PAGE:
No matter the deficit, it seems you can never count out Jared Graves if there's still a trip down Top of the World involved.
The Australian rider won the SRAM Canadian Open Enduro for the second year in a row on Sunday, Aug. 10, once again posting the fastest time on the fifth and final stage along the iconic trail that descends from the peak of Whistler Mountain.
Meanwhile, Jesse Melamed gave local fans plenty to cheer about until a flat tire derailed his chances at a podium finish, and France's Cecile Ravanel also used a come-from-behind effort on Stage 5 to claim the open women's title of the Enduro World Series (EWS) race.
Last year, Graves made up a 20-second difference over the last leg to take the win. On Sunday, he sat in ninth place, 37 seconds off the lead.
He responded with a stage-best time of 21 minutes, 33.89 seconds, and his overall time of 51:11.44 was enough to edge France's Nico Lau by just 2 ½ seconds. U.S. rider Curtis Keene (+15.88) captured the last spot on the podium.
Just four other riders broke the 22-minute mark on Stage 5, Lau being one of them.
"That last stage, I think. It's my boy," Graves laughed when asked what his secret to success is in the Crankworx Whistler race. "I was having a rough day all day today with mechanicals and what not, but I was still sitting within reach. It was just the plan to lay it all down on the last stage.
"It's pretty nerve-wracking when you're in the lead going into the last stage, so I was happy to be back a little bit, have the pressure off and ride my own race."
Graves faced some adversity with his bike early on, enough that he nearly pulled out of the race. He sat 17th after the first stage on Micro Climate, where he took on some suspension damage.
"I honestly nearly quit after Stage 1 because my fork was just unrideable for the first two stages and I just lost a ton of time," said the 31-year-old. "Then I had a big crash on (Stage) 4 and just felt like it was all going wrong. But you've got to pull your head together and do the last stage."
Graves was the last rider on course for Stage 5, and Lau gave a little smile when he saw Graves take the lead away.
"I'm really happy," said Lau, who collected his second podium finish of the season. "It was a really tough day... technical and hard. I think I've been on my bike seven hours today."
Belgium's Martin Maes was 13 seconds ahead of the field after four stages, but a mechanical issue torpedoed his bid for the podium and he fell back to 10th.
The only single-day EWS race of the season saw temperatures soar to 33 C, and riders were forced to climb more than 2,400 metres. Some competitors had dubbed the race "Crankzilla" long before it was over, and Graves said it lived up to that name.
"Everyone thought last year was hard. This was way harder," said Graves, who extended his lead atop the EWS standings with just one race remaining. "It's going to take me a week to recover from this."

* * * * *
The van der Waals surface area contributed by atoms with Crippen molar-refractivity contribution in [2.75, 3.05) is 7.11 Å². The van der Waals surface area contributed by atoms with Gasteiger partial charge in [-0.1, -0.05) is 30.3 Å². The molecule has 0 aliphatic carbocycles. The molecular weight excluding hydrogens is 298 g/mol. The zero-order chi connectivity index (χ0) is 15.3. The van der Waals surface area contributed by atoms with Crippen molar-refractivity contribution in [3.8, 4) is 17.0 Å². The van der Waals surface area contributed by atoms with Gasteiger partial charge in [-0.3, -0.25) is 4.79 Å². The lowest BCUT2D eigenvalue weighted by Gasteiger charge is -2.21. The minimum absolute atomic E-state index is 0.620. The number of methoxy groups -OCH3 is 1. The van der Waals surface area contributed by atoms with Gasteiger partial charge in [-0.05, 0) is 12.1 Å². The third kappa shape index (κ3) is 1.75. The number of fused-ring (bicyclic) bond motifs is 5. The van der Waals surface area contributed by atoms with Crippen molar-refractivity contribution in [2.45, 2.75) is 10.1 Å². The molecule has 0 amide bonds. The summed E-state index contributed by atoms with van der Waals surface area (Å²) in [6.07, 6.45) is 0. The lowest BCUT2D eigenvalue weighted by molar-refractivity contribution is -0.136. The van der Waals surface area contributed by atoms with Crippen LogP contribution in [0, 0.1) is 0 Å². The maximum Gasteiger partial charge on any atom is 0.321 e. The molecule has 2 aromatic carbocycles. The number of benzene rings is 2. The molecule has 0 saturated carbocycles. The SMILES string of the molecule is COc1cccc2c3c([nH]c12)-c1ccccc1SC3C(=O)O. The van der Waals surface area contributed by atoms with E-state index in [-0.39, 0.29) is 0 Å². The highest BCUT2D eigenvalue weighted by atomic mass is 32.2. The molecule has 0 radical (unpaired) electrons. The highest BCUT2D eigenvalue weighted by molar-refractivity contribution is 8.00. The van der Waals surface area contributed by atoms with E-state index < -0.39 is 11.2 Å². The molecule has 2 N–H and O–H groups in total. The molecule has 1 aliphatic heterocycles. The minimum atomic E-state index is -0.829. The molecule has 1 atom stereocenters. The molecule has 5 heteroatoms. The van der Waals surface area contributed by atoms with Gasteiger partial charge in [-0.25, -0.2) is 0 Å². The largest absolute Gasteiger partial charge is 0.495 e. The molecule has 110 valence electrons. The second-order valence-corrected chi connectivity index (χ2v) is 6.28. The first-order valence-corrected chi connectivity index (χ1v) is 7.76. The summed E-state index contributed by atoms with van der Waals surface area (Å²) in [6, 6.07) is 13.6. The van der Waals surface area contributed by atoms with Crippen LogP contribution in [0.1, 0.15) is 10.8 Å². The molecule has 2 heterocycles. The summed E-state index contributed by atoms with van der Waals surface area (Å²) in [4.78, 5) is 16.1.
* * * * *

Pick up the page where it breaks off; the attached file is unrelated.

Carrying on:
MELAMED MAKES SOME NOISE
Melamed was in contention nearly all day, winning Stage 2 on Crazy Train — his first-ever EWS stage victory — to briefly move into the lead. He still sat sixth going into the last stage, overcoming a couple of Stage 3 crashes, but punctured a tire early on Top of the World and was out of the race, slipping down to 58th overall.
"That sound, that, 'Psssst,'" Melamed said, mimicking a tire deflating, "it's the worst sound in mountain biking."
Despite the way his race ended, Melamed didn't show any disappointment on his face after crossing the line. He received a roar of appreciation from the crowd when pulling into the finish with his rear tire crumpled up.
"It's frustrating, but it was still a super good day," said Melamed, who finished sixth in 2013. "I got a stage win, which I'm more than happy about, so I got something positive out of the day. After two stages, I was winning; I showed that I can be there.
"The mechanical sucks, but it happens."
Tyler Morland earned top Canadian honours by placing 27th, and many other riders well-known to Whistler posted top-50 finishes — Matt Ryan (30th), Nick Geddes (34th), Dylan Wolsky (38th), Shane Gayton (42nd) and Jordan Hodder (46th) among them.
"I didn't have too many expectations, just because it's so unpredictable here," said Geddes, who notched his best finish through six EWS races in 2014. "I didn't have a great time in Europe (at earlier EWS races); I had some up-and-down results, so I was just looking to have fun here today."
RAVANEL OUTLASTS MOSELEY, CHAUSSON
Defending women's champion Anne Caro Chausson won the second, third and fourth stages on Sunday to lead Ravanel by 14 seconds before they hit Top of the World. However, Chausson had a puncture of her own that set her back on Stage 5, allowing Ravanel to ride away with the victory.
"It's the best race in the world at Crankworx," said a beaming Ravanel. "At the beginning of the season, I said, 'If I can win one race, I want to win in Whistler."
Ravanel, who won the first and last stages of the day, finished with a total time of 58:04.15, more than two minutes ahead of U.K. rider Tracey Moseley, Sunday's runner-up. Chausson fell back to third, five minutes off the winning mark posted by her countrywoman.
Whistler's own Katrina Strand was the top Canadian in the women's race, placing 12th at 1:07:29.59. Former Whistler resident Megan Rose finished 19th, while Fanny Paquette rode into 21st spot.
Sunday's amateur class winners were Leonie Picton (women's 19-plus), Duncan Nason (boys' 13-15), Zach White (men's 40-plus), Craig Wilson (men's 30-39), Roland Jan Spaarwater (men's 19-29) and Sebastien Claquin (men's 16-18). See www.crankworx.com for full results.
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